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It ruled all that out, and entirely proved my innocence.'Better still, when it came to dealing with the normally time-consuming and frustrating business of making an insurance claim, the footage was equally useful as it comprehensively proved the Astra driver was at fault.
Those of us unlucky enough to have spent weeks, if not months, wrangling with insurance companies in the wake of an accident will look upon Mr Pettifor's experience with an envious eye.
That's a huge difference, and we can pass on the savings to our customers by offering discounted policies.'Such cameras clearly also save the police an enormous amount of time, and make it easier to track down drivers who have left the scene of an accident.
That's what happened to Hemang Sheth who, in November, was knocked off his motorcycle at a roundabout at Canary Wharf in London, by a driver who then sped off.
The camera instantly showed the police that he was not to blame, and Mr Doyle says the camera has another benefit.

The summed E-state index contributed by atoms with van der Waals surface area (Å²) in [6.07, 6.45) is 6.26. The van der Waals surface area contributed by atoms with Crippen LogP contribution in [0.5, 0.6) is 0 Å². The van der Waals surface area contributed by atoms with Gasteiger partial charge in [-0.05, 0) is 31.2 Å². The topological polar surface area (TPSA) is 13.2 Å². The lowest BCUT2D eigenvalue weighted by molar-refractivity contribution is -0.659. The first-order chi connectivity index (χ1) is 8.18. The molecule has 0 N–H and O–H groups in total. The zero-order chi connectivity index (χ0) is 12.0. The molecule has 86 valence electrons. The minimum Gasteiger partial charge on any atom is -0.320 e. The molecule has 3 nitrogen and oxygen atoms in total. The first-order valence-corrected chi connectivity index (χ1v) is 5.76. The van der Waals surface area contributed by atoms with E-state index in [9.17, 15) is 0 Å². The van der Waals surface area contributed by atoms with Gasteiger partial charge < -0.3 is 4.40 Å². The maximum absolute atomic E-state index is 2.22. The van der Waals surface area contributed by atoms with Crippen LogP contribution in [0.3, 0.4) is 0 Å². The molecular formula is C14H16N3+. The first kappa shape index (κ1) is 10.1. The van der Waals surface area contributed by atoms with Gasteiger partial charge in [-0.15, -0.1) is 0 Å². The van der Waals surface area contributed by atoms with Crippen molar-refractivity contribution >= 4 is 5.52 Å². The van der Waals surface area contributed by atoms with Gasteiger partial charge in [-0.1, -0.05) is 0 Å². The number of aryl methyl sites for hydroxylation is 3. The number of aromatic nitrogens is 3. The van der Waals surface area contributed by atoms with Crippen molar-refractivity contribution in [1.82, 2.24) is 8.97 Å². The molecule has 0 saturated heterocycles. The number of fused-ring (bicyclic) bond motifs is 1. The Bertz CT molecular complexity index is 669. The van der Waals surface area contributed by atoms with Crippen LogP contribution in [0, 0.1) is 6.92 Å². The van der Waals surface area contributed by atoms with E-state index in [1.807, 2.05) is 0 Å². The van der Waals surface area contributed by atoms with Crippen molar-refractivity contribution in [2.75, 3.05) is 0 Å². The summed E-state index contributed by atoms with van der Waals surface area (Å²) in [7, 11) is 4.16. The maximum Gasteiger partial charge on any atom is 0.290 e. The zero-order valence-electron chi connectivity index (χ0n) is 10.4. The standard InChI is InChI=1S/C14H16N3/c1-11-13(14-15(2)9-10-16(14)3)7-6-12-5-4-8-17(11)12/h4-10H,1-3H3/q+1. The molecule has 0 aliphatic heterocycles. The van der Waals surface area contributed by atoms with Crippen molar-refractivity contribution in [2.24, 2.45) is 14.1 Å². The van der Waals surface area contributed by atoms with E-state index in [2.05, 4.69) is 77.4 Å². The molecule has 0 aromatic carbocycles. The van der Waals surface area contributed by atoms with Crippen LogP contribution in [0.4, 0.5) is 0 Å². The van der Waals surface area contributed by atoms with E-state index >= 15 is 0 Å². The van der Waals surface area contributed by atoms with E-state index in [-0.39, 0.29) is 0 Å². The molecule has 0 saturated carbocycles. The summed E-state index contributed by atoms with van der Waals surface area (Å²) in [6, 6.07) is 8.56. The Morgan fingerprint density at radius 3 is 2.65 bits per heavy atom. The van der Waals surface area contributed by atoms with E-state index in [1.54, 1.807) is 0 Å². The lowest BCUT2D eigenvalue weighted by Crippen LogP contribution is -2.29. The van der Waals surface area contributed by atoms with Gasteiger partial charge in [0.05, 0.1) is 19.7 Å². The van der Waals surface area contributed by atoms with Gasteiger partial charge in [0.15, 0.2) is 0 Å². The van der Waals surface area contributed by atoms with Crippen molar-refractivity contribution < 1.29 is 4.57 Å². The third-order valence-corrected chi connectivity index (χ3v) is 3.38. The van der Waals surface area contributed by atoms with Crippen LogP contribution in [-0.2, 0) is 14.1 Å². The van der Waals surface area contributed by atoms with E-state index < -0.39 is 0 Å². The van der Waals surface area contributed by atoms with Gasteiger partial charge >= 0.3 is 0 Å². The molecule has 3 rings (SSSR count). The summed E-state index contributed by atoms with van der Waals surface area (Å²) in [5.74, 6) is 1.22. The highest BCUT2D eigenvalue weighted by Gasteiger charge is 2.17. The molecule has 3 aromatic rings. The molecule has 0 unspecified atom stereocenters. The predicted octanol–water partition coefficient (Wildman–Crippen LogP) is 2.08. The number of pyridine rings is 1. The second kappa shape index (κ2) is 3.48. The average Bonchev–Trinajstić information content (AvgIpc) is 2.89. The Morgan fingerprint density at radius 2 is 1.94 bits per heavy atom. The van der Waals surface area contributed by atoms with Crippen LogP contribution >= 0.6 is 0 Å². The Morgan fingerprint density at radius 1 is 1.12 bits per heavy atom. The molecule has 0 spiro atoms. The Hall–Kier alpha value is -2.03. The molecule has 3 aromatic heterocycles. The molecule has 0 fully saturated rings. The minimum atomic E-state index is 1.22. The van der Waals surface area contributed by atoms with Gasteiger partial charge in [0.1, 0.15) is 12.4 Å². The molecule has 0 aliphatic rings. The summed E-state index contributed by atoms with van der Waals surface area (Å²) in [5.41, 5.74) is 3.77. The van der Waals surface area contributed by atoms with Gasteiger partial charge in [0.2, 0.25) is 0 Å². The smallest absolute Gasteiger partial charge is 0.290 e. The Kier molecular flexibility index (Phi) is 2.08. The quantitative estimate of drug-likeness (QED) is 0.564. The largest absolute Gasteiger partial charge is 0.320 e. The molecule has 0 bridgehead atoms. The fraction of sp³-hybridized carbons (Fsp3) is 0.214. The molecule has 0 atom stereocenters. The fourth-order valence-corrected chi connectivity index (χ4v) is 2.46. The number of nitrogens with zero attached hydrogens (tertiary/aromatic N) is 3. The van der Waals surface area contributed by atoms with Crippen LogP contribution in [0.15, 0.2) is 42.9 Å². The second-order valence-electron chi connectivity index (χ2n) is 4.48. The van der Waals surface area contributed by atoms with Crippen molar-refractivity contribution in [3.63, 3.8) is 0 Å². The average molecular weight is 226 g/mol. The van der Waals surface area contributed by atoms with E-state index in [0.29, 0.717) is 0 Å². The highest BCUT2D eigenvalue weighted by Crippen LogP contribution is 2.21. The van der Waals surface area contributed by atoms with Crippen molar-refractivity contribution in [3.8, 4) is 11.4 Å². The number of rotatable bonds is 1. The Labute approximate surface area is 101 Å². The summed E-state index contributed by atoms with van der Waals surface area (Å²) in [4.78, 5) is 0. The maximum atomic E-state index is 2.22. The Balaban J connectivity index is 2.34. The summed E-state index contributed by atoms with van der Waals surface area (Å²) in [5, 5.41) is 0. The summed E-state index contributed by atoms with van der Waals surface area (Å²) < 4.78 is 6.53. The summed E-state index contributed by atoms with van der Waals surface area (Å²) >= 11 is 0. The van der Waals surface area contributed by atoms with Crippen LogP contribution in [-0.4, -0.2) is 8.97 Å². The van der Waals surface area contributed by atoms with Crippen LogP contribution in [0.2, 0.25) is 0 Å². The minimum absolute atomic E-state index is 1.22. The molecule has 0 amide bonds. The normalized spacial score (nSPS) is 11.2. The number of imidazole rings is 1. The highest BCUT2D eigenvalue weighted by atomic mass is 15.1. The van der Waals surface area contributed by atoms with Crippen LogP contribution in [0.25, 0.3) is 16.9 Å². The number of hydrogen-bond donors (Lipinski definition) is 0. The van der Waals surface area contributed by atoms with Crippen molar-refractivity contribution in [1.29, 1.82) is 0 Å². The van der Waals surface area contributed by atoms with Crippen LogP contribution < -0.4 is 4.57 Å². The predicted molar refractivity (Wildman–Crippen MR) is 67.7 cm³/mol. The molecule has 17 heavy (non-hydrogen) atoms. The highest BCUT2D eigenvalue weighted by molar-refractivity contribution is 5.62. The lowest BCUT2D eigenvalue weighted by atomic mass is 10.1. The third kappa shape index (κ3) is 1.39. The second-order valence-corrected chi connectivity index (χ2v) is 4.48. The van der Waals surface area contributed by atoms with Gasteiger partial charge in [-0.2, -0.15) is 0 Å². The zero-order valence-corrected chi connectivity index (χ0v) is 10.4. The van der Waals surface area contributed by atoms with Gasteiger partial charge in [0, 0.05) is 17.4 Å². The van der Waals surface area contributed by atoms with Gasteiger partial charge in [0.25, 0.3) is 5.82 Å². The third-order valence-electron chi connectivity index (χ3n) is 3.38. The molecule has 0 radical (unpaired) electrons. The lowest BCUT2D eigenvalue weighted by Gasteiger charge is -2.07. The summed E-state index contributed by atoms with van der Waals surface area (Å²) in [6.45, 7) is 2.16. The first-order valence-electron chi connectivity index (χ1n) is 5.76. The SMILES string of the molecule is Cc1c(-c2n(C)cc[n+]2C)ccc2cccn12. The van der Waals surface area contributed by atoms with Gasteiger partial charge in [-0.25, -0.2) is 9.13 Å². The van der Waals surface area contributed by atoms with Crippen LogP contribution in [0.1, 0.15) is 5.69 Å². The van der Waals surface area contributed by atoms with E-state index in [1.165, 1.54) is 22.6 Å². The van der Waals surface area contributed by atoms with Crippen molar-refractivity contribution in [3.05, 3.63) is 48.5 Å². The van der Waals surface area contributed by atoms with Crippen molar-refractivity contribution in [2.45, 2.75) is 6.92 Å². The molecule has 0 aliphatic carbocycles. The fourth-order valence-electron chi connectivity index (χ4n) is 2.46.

He explains: 'Having a dash cam makes me a lot more considerate and cautious.
In 2015, the last year on record, sales increased by a massive 395 per cent, making dash cams the fastest growing category in consumer electronics.With a normal claim, it can take us about eight to 12 weeks to exchange details with the other insurer, and to agree liability.If we have dash-cam footage, we can turn the whole thing around in about 72 hours.The thinking is that if you're involved in an accident that is not your fault, the dash cam makes it easier for your insurer to prove that, and not to have to agree to a fifty-fifty split with the other insurer.An AXA spokesman said: 'If a claim is settled on a 'non-fault' basis, your no claims discount is unaffected and your insurer can usually recover your policy excess – this could you save hundreds of pounds.'The group's underwriting director, Gary Humphreys, said: 'Dash cams save us a huge amount of time.When police arrived, Mr Pettifor gave his side of the story.As with any accident, the officers had to keep an open mind as to whose fault it had been.Typically, these more complex dash cams are connected to a vehicle's electricity supply via the fusebox, while the simpler versions are powered through a cable that runs to the 12-volt socket. The cheapest models can be as little as £30, with the priciest running to some £300.However, it is not necessary to spend much more than about £150.★★★Yet while there are plenty of motorists who are convinced dash cams really do make life easier in the event of an accident, others believe they are the thin end of a disturbing wedge, in which insurance companies and law-enforcement agencies will be able to gather and collect data about yet another aspect of our private lives.A dash cam is a small camera in a unit fixed to the dashboard or windscreen that records the road ahead.